The Bubble Bursts

This article appeared in the Economist edition of 10th April 2008, and talks about the downturn the British housing market has taken in recent times. Between the first quarters of 1997 and 2007, the country witnessed a ten year long boom, where at an average, house prices went up by 215% as measured by the Nationwide’s index. However, these “happy days” are long gone and today the annual rate of growth has dropped to a surprising 1. 1%, which is the lowest since 1996, and in March 2008, prices fell by 2. 5%. The housing market has definitely started its downward spiral.

This article discusses the scenario and the reasons why the Bank of England’s quarter-point cut in interest rates is not expected to help matters much. Discussion on the actual rate of drop in prices shows that this rate might even be as high as 10%, as stated by the estate agents who have access to more recent knowledge than mortgage lenders do. In the context of the booming rates of growth Britain saw till 2007, this is significant cause for worry. On one hand, most home owners have earned a great amount of equity in the past ten years and can leverage this to protect themselves as well as their lenders from a serious crisis.

Experts say that there are a very small percentage of households whose mortgages would exceed the value of their houses, if prices fall by 20%, and the rest will be shielded from the drop in prices. On the other hand, the premise remains that this is not the end of the drop in prices, this trend will in most probability continue, meaning that prices will fall even more. At present, the market boom has led to excessively overvalued homes. The International Monetary Fund said that houses in Britain are priced at about 30% higher than can be attributed to usual determinants of prices.

A key reason for this overvaluation is the access to cheap credit because investors were not driven to demand high returns for the risk they took on, hence decreasing the cost of borrowing and increasing the availability of funds. While this has not led to problems till now, the future appears murky: research shows that about 13% of outstanding mortgages in Britain are held with people who either have “spotty credit records account” or were not required to prove their income at the time of borrowing. Also, landlords account for another 10% of the mortgages.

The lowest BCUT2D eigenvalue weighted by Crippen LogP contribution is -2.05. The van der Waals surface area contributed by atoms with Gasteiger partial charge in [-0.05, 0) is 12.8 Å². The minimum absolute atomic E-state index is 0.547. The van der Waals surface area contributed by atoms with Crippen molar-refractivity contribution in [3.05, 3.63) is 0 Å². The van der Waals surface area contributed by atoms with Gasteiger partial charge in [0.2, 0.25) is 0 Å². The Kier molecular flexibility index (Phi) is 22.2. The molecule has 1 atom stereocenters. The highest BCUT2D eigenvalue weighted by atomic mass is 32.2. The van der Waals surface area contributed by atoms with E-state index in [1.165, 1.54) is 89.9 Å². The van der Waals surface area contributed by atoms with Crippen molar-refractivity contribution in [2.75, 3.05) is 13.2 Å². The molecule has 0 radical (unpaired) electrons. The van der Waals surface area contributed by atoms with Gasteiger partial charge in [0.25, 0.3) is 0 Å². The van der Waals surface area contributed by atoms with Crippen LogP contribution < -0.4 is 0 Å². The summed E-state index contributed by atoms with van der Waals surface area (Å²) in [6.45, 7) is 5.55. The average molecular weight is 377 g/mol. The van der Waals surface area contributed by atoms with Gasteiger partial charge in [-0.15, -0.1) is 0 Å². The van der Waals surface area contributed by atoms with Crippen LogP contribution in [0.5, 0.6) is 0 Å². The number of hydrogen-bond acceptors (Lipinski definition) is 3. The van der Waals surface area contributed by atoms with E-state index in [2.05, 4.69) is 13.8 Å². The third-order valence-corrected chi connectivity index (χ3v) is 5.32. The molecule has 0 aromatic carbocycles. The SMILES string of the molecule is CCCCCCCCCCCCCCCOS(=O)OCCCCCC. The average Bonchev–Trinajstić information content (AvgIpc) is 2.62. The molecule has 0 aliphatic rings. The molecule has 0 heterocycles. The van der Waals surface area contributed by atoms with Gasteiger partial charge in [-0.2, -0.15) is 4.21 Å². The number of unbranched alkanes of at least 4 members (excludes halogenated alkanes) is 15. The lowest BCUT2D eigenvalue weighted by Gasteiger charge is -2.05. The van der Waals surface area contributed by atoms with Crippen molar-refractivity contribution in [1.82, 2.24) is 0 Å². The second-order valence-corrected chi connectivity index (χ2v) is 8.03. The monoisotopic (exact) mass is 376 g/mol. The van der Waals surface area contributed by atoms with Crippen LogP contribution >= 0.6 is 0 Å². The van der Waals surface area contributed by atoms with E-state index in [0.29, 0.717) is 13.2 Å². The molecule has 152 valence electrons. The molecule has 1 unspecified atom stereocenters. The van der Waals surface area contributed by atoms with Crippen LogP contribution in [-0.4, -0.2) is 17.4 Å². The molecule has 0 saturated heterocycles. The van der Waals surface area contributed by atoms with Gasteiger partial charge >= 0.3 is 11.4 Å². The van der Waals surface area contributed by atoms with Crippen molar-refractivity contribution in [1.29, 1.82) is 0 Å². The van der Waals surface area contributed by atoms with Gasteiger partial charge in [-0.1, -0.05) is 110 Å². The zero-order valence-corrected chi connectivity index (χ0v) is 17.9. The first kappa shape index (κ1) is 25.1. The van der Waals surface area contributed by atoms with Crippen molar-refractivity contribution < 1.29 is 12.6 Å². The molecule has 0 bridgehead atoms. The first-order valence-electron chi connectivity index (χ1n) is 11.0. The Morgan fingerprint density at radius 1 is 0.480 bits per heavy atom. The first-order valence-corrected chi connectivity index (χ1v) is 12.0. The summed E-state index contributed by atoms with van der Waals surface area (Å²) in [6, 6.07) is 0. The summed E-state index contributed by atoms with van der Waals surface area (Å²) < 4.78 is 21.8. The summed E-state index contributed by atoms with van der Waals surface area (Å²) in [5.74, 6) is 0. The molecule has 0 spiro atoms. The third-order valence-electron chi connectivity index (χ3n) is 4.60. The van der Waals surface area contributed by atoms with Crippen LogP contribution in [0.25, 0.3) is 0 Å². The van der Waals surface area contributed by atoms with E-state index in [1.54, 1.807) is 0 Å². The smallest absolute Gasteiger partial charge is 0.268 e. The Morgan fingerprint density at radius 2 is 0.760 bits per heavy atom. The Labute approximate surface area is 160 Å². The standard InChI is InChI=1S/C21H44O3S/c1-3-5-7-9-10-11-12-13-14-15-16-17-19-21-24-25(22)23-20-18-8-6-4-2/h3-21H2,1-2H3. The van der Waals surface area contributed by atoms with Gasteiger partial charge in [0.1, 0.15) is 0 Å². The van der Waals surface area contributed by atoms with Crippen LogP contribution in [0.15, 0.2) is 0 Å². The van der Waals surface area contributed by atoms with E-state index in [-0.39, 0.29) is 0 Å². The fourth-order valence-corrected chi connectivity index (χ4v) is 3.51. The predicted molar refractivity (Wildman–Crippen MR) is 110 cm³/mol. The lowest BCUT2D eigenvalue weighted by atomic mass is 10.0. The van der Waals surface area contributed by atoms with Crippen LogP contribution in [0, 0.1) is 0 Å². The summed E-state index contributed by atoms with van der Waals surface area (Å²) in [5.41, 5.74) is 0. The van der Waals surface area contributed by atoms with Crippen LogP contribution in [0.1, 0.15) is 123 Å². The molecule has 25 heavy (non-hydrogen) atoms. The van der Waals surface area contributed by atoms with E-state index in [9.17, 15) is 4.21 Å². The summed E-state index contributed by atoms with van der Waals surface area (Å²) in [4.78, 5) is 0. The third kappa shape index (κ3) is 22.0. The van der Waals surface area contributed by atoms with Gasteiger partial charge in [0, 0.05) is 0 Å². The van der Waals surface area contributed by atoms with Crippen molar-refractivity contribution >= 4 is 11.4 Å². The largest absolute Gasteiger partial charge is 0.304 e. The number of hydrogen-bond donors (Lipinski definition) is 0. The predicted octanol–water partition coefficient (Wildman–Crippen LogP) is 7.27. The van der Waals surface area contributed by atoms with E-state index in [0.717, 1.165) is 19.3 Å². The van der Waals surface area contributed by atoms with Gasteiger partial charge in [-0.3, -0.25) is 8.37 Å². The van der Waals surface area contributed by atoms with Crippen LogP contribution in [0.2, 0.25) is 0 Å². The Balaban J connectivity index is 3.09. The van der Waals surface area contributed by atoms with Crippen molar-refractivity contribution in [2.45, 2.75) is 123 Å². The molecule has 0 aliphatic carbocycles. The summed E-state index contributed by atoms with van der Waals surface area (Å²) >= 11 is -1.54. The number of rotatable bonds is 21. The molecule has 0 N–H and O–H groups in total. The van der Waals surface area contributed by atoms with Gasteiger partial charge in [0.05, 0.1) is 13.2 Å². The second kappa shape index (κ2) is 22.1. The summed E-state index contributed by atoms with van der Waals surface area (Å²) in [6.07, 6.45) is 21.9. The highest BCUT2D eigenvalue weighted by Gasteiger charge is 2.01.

Therefore, only time will tell if investors are quicker to sell of their property as compared to people who bought their houses to live in, when market conditions really go sour. The credit condition today has dramatically changed as the cost of borrowing has substantially increased. Northern Rock was just one example of lenders who had no option left but to withdraw from the market. Lenders have tightened their terms and risky borrowers are slowly left with a increasingly lower amount of mortgages available to them.

The shift in the balance of power from the borrowers to the lenders as well as the investor expectations in the property derivatives market of a housing price fall of 20% (in real terms) are both indicators for troubled times ahead. Estate agents have to work harder to push sales. As prices keep falling, people begin to expect lower prices, and this creates a “self-fulfilling downward spiral” which will ensure that the 10 year boom in the housing market is finally beginning to end.

References “The Bubble Bursts”. The Economist. 10th Apr 2008, 387. 8575: 63-64.